Comics A.M. | Robert Crumb explains withdrawal from festival

Creators | Robert Crumb pens a letter to The Sydney Morning Herald, explaining why he pulled out of the Graphic 2011 festival: "I was quite alarmed when I read the article in the Sunday Telegraph. I showed it to my wife, Aline, who said, 'That's it, you're not going.' She got a very bad feeling from the article. She feared I might be attacked physically by some angry, outraged person who simply saw red at the mention of child molesters. She remarked she'd never seen any article about me as nasty as this one." Sunday Telegraph staff writer Claire Harvey, meanwhile, responds to Crumb's comments and criticisms lobbed at the newspaper: "Crumb seems to be living in fear of the reaction he once sought to provoke. It seems a sad place for any artist to be." [The Sydney Morning Herald]

Passings | Kim Thompson eulogizes Argentina cartoonist Francisco Solano López, who passed away on Friday. [The Comics Journal]

Conventions | Reporting from this weekend's Wizard World Chicago, the Chicago Tribune talks to former comic shop owner Gary Colabuono, who displayed rare ashcan editions of comics from the 1930s and 1940s featuring Superman, Superwoman, Superboy and Supergirl at the show. Blogger Matthew J. Brady has pictures of the ashcans, as well as a report from the show. [Chicago Tribune]

Comics | The Portland Press Herald profiles Renae de Liz, who's coordinating the Womanthology charity anthology. Dan Nadel, meanwhile, calls the project "the most expensive comics anthology I’ve ever heard of." [Portland Press Herald]

Creators | Brian Truitt talks to Michael Coulthard, a.k.a. Shaky Kane, about the November re-release of his "graphic road movie," Monster Truck, by Image Comics. [USA Today]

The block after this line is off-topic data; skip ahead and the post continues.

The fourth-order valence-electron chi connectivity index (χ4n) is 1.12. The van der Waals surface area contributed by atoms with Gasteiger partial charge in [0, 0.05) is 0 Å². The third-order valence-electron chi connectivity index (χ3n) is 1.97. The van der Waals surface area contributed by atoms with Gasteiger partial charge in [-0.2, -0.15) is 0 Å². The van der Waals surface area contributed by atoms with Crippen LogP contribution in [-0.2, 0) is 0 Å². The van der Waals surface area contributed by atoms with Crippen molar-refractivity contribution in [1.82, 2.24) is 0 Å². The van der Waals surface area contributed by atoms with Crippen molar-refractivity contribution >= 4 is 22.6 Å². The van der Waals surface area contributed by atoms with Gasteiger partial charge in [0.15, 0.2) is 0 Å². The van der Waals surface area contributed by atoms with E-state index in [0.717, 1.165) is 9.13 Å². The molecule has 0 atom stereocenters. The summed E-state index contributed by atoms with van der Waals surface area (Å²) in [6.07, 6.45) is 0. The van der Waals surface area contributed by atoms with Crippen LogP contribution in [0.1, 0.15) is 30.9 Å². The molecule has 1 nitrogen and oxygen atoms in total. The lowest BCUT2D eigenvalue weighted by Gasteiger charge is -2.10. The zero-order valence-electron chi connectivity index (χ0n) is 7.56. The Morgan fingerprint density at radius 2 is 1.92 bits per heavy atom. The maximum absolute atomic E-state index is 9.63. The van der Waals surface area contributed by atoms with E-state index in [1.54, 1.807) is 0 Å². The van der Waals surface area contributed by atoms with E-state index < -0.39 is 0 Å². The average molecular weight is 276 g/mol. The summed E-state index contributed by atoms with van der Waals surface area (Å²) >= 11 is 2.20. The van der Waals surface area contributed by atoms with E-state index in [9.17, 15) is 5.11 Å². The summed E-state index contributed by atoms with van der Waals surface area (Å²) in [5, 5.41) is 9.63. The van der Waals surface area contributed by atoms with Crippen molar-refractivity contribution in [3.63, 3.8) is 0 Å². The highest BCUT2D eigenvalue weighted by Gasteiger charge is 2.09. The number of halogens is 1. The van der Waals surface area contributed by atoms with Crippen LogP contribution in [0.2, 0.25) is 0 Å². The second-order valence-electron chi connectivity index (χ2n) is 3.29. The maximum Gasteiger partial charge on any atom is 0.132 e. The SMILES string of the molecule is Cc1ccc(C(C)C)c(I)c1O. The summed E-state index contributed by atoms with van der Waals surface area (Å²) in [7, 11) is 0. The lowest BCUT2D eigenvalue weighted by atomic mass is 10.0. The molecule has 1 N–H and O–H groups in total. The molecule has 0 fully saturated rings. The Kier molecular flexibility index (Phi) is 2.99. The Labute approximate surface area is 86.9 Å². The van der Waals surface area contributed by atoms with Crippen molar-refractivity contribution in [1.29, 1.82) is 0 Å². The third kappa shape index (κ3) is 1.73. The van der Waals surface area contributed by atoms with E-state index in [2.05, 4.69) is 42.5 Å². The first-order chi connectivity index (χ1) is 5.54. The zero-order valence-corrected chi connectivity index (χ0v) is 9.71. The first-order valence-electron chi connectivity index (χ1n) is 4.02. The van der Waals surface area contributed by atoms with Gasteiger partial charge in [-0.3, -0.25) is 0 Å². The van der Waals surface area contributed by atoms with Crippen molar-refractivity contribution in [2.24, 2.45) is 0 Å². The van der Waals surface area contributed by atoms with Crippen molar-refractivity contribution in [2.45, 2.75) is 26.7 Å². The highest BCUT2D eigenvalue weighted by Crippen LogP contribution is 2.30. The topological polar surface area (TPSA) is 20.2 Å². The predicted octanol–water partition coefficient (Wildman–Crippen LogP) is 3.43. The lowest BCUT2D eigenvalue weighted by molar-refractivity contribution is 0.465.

Comics | NPR revealed the results from their Top 100 Science-Fiction and Fantasy survey, which saw 60,000 people vote. Watchmen and Sandman made the list, coming in at No. 15 and No. 29 respectively, while several of Neil Gaiman's prose books also made the list. The Lord of the Rings by J.R.R. Tolkien topped the list. [NPR]

Comics | John Parker looks back at Peter David's long run on The Incredible Hulk. [ComicsAlliance]

Creators | Paul Gravett posts an appreciation of Marjane Satrapi, whose first book, Persepolis, was inspired in part by Art Spiegelman's Maus: “I realised that comics is not a genre, it is just a way of telling a story where I could feel exactly what was going on. Drawing is much closer to a human being than a photo, because you create the world in your own image, it’s very personal, it’s an international language. Before humans started talking, first they started drawing.”. [Paul Gravett]

Manga | Manga bloggers are celebrating Fumi Yoshinaga in this month's Manga Moveable Feast, a sort of bloggers' round robin, and David Welsh kicks things off with a review of a yaoi manga that avoids most of the pitfalls of the genre, Yoshnaga's Ichigenme: The First Course Is Civil Law. [The Manga Curmudgeon]

Publishing | Bikya Masr profiles Marwan Imam and Division Publishing, "the Middle East’s first true comic book publisher." [Bikya Masr]

Reviews | J.L. Bell reviews Supermen!: The First Wave of Comic Book Heroes, 1936-1941, which takes a look at the dead branches on the evolutionary tree of comics, superheroes who for one reason or another didn't make it. [Oz and Ends]

Analysis | Daniel BT looks at cases where artists have reused the same scene in different panels, not cut-and-pasted but completely redrawn. [Sunday Comics Debt]

Events | Montpelier, Vermont's City Hall will host a 24-Hour Comics Day event Oct. 1. [Times Argus]

Conventions | Perhaps as a result of the March earthquake, attendance at this year's summer Comic Market (Comiket) was down by 20,000 compared to last year. [Anime News Network]

Fandom | "Whoever knows fear burns at the touch of ...  hey, get off my lawn!" [Eye on Comics]

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